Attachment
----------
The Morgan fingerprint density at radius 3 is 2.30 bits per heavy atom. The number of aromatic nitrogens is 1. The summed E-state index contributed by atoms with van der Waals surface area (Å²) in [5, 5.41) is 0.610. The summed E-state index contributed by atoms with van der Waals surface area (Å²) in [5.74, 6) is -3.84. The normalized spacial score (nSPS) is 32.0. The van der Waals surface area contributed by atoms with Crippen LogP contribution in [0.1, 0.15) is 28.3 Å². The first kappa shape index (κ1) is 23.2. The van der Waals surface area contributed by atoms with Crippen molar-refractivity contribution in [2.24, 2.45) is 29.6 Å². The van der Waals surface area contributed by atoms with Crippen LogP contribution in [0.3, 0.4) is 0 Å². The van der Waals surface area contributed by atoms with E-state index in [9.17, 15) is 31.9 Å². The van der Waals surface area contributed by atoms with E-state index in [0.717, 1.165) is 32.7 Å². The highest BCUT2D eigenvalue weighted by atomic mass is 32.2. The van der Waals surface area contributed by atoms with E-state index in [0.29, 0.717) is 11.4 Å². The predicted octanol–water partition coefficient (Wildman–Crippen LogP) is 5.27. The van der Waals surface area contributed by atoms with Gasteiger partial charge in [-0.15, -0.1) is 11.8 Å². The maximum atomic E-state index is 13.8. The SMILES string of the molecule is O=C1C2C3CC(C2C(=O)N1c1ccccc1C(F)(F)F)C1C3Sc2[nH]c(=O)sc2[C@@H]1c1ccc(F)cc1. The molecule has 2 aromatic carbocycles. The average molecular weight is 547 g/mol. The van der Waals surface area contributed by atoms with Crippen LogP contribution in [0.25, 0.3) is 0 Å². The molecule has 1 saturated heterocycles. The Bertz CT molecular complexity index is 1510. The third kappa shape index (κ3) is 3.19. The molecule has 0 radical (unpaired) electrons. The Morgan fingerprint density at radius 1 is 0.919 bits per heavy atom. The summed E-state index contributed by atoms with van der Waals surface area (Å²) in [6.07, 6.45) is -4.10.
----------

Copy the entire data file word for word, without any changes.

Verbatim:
The Morgan fingerprint density at radius 3 is 2.30 bits per heavy atom. The number of aromatic nitrogens is 1. The summed E-state index contributed by atoms with van der Waals surface area (Å²) in [5, 5.41) is 0.610. The summed E-state index contributed by atoms with van der Waals surface area (Å²) in [5.74, 6) is -3.84. The normalized spacial score (nSPS) is 32.0. The van der Waals surface area contributed by atoms with Crippen LogP contribution in [0.1, 0.15) is 28.3 Å². The first kappa shape index (κ1) is 23.2. The van der Waals surface area contributed by atoms with Crippen molar-refractivity contribution in [2.24, 2.45) is 29.6 Å². The van der Waals surface area contributed by atoms with Crippen LogP contribution in [0.3, 0.4) is 0 Å². The van der Waals surface area contributed by atoms with E-state index in [9.17, 15) is 31.9 Å². The van der Waals surface area contributed by atoms with E-state index in [0.717, 1.165) is 32.7 Å². The highest BCUT2D eigenvalue weighted by atomic mass is 32.2. The van der Waals surface area contributed by atoms with E-state index in [0.29, 0.717) is 11.4 Å². The predicted octanol–water partition coefficient (Wildman–Crippen LogP) is 5.27. The van der Waals surface area contributed by atoms with Gasteiger partial charge in [-0.15, -0.1) is 11.8 Å². The maximum atomic E-state index is 13.8. The SMILES string of the molecule is O=C1C2C3CC(C2C(=O)N1c1ccccc1C(F)(F)F)C1C3Sc2[nH]c(=O)sc2[C@@H]1c1ccc(F)cc1. The molecule has 2 aromatic carbocycles. The average molecular weight is 547 g/mol. The van der Waals surface area contributed by atoms with Crippen LogP contribution in [0.25, 0.3) is 0 Å². The molecule has 1 saturated heterocycles. The Bertz CT molecular complexity index is 1510. The third kappa shape index (κ3) is 3.19. The molecule has 0 radical (unpaired) electrons. The Morgan fingerprint density at radius 1 is 0.919 bits per heavy atom. The summed E-state index contributed by atoms with van der Waals surface area (Å²) in [6.07, 6.45) is -4.10.